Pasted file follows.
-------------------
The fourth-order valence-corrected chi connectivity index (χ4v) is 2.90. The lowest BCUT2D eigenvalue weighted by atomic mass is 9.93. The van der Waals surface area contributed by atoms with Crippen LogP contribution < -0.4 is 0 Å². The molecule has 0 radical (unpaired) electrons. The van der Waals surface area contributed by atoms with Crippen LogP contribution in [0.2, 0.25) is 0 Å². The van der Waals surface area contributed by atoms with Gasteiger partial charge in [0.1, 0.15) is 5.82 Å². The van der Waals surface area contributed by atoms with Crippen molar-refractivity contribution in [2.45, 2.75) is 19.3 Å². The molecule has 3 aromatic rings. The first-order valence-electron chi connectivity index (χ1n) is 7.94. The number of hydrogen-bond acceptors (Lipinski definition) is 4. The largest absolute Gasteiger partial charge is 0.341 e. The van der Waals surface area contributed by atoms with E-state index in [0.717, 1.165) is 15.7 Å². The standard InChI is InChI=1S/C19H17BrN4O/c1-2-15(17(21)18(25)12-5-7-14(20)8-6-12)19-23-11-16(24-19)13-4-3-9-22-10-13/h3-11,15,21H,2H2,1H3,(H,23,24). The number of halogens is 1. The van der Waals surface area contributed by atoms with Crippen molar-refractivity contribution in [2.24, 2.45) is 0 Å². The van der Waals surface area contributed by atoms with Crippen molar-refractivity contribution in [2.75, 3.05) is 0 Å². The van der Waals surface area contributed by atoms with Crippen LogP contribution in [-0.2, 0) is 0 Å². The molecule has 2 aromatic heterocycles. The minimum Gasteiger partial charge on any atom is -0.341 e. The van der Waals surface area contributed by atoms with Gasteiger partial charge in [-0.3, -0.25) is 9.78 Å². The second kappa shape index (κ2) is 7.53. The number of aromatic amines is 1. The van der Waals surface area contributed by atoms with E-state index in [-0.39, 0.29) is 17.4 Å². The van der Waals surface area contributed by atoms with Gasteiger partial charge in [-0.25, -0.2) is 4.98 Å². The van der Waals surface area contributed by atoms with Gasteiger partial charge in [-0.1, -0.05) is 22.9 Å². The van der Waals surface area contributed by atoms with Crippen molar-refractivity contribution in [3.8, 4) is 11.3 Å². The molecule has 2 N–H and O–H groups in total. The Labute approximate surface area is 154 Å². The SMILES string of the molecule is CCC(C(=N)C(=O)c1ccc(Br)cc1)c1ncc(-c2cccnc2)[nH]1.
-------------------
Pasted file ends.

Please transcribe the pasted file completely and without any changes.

The fourth-order valence-corrected chi connectivity index (χ4v) is 2.90. The lowest BCUT2D eigenvalue weighted by atomic mass is 9.93. The van der Waals surface area contributed by atoms with Crippen LogP contribution < -0.4 is 0 Å². The molecule has 0 radical (unpaired) electrons. The van der Waals surface area contributed by atoms with Crippen LogP contribution in [0.2, 0.25) is 0 Å². The van der Waals surface area contributed by atoms with Gasteiger partial charge in [0.1, 0.15) is 5.82 Å². The van der Waals surface area contributed by atoms with Crippen molar-refractivity contribution in [2.45, 2.75) is 19.3 Å². The molecule has 3 aromatic rings. The first-order valence-electron chi connectivity index (χ1n) is 7.94. The number of hydrogen-bond acceptors (Lipinski definition) is 4. The largest absolute Gasteiger partial charge is 0.341 e. The van der Waals surface area contributed by atoms with E-state index in [0.717, 1.165) is 15.7 Å². The standard InChI is InChI=1S/C19H17BrN4O/c1-2-15(17(21)18(25)12-5-7-14(20)8-6-12)19-23-11-16(24-19)13-4-3-9-22-10-13/h3-11,15,21H,2H2,1H3,(H,23,24). The number of halogens is 1. The van der Waals surface area contributed by atoms with Crippen molar-refractivity contribution in [2.24, 2.45) is 0 Å². The van der Waals surface area contributed by atoms with Crippen molar-refractivity contribution in [2.75, 3.05) is 0 Å². The van der Waals surface area contributed by atoms with Crippen LogP contribution in [-0.2, 0) is 0 Å². The molecule has 2 aromatic heterocycles. The minimum Gasteiger partial charge on any atom is -0.341 e. The van der Waals surface area contributed by atoms with Gasteiger partial charge in [-0.3, -0.25) is 9.78 Å². The second kappa shape index (κ2) is 7.53. The number of aromatic amines is 1. The van der Waals surface area contributed by atoms with E-state index in [-0.39, 0.29) is 17.4 Å². The van der Waals surface area contributed by atoms with Gasteiger partial charge in [-0.25, -0.2) is 4.98 Å². The van der Waals surface area contributed by atoms with Gasteiger partial charge in [-0.1, -0.05) is 22.9 Å². The van der Waals surface area contributed by atoms with Crippen molar-refractivity contribution in [3.8, 4) is 11.3 Å². The molecule has 2 N–H and O–H groups in total. The Labute approximate surface area is 154 Å². The SMILES string of the molecule is CCC(C(=N)C(=O)c1ccc(Br)cc1)c1ncc(-c2cccnc2)[nH]1.